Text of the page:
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TUC’s Future that Works demo: 150,000 march – and vote – for a general strike

The 20 October demonstration in London and rally in Hyde Park were remarkable in that so many union leaders took up the call, passed by the TUC, to consider the practicality of a general strike. Dave Stockton reports

Remarkable too is the fact that the mainstream media – the BBC and the “quality press” alike – have blacked out this fact. Indeed they have hardly reported the whole day’s events. And the reason they blacked it out – rather than making a hue and cry about it – is simple. A huge crowd of people indicated their approval for this call by raising their voices – and hands.

At least 150,000 marched through London with a further 10,000 taking to the streets of both Glasgow and Belfast. South London local anti-cuts campaigns and unions led a sizeable feeder march and the students mounted another from the University of London to Embankment. There must have been about a thousand on each.

At the end of the demonstration courageous militants from Disabled People Against Cuts occupied the road at Marble Arch blocking the entrance to the luxury hotels and apartments of Park Lane. UK Uncut and other young people took advantage of Oxford Street to expose – and occupy – the tax dodging billionaire owned shops: Top Shop, Boots, Starbucks, etc.

Numbers were certainly down on the 500,000 who demonstrated on the last TUC demo on 26 March 2011, and on those who picketed and demonstrated across the country in every town and city during on the public sector one day “general strike” on 30 November last year. The decline in numbers reflects the effects of the betrayal by the leaders of the biggest unions of the pension struggle, as well as the flawed strategy of “coordinating” sectional strikes, in order to duck the effects of the anti-union laws which ban political strikes.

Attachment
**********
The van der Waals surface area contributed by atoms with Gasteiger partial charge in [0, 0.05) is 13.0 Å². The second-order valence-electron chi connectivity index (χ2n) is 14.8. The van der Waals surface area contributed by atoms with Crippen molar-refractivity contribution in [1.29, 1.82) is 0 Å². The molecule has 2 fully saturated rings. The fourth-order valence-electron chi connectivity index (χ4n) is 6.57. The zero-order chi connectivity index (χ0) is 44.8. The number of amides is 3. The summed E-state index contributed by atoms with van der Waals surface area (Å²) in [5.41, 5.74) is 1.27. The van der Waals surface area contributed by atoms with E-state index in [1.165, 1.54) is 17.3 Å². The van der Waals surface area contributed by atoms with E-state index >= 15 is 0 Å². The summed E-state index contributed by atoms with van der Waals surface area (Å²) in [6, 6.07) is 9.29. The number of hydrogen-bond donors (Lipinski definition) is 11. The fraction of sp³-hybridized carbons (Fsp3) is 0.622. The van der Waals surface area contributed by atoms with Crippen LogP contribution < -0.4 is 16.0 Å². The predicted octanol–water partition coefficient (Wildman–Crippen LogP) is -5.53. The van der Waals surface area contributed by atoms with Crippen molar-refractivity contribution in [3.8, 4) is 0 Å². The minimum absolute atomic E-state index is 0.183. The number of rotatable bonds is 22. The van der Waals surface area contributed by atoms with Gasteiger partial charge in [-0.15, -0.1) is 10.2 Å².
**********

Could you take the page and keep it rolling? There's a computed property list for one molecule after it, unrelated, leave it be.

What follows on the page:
Yet despite being smaller, the march and rally gave evidence of a harder, more determined mood growing apace amongst a vanguard of tens of thousands of militants.

This came out at the Rally in Hyde Park, without any possibility of being contradicted, thanks to Len McCluskey, general secretary of Unite.

The Resolution of Hyde Park

At the climax of his speech McCluskey said –

“There was a motion at the TUC to consult on a general strike. We were asked to look at the practicalities and start a consultation. Well, let’s start the consultation today: are you prepared to strike?” Deafening cries of “Yes” and blowing of vuvuzelas!

“Let’s have a vote,” he added. A huge forest of hands shot up. “I think that’s carried,” he announced and concluded, “Sisters and brothers, have the courage so that we can rise like lions and fight, fight, fight for a better world!”

The RMT general secretary Bob Crow effectively seconded McCluskey’s resolution. He started with criticism of the Labour leader. Referring to Ed Milband’s speech he declared:

“It’s no good Ed Miliband coming here and saying he’s with us today. We want him to say he’s on the side of working men and working women – and that he will refuse to put through any further cuts.”

Crow was drowned out by applause when he added, “We’ve marched twice now. It’s about time we looked at the practicalities of a general strike.”

The call for class wide strike action was endorsed by Mark Serwotka, general secretary of the PCS: “We are in a worst place than we were a year ago.”

“If marching doesn’t stop them,” he said, “we’ve got to do what they’ve done in Greece, Portugal and Spain. We’ve got to have strike action right across the economy. It’s not enough to wish it. We’ve got to make it happen. Let’s say to our trade union leaders, me included, the time has come to strike and when we strike together we can win.”

But the rally also made it clear that there was not unanimity for the general strike among the bureaucrats. But while the left got cheers, the right were politely listened to – or heckled.

Dave Prentis, Unison general secretary, spent much of his speech congratulating the turnout of Unison members and indeed there was a huge contingent from the union. But his speech was out of tune with the mood of the crowd, including many of his own members. He was effectively heckled as to whether he supported a general strike. He replied coldly that Unison had “voted ‘Yes’ for the motion considering the implication of a general strike at the TUC Congress.”

Christine Blower, general secretary of the NUT, said unionists needed to strike together but added a caveat: “when the time is right and all the practicalities have been considered”. This effectively grants the right wing all the time needed to let the call go cold and resignation to set in among the masses.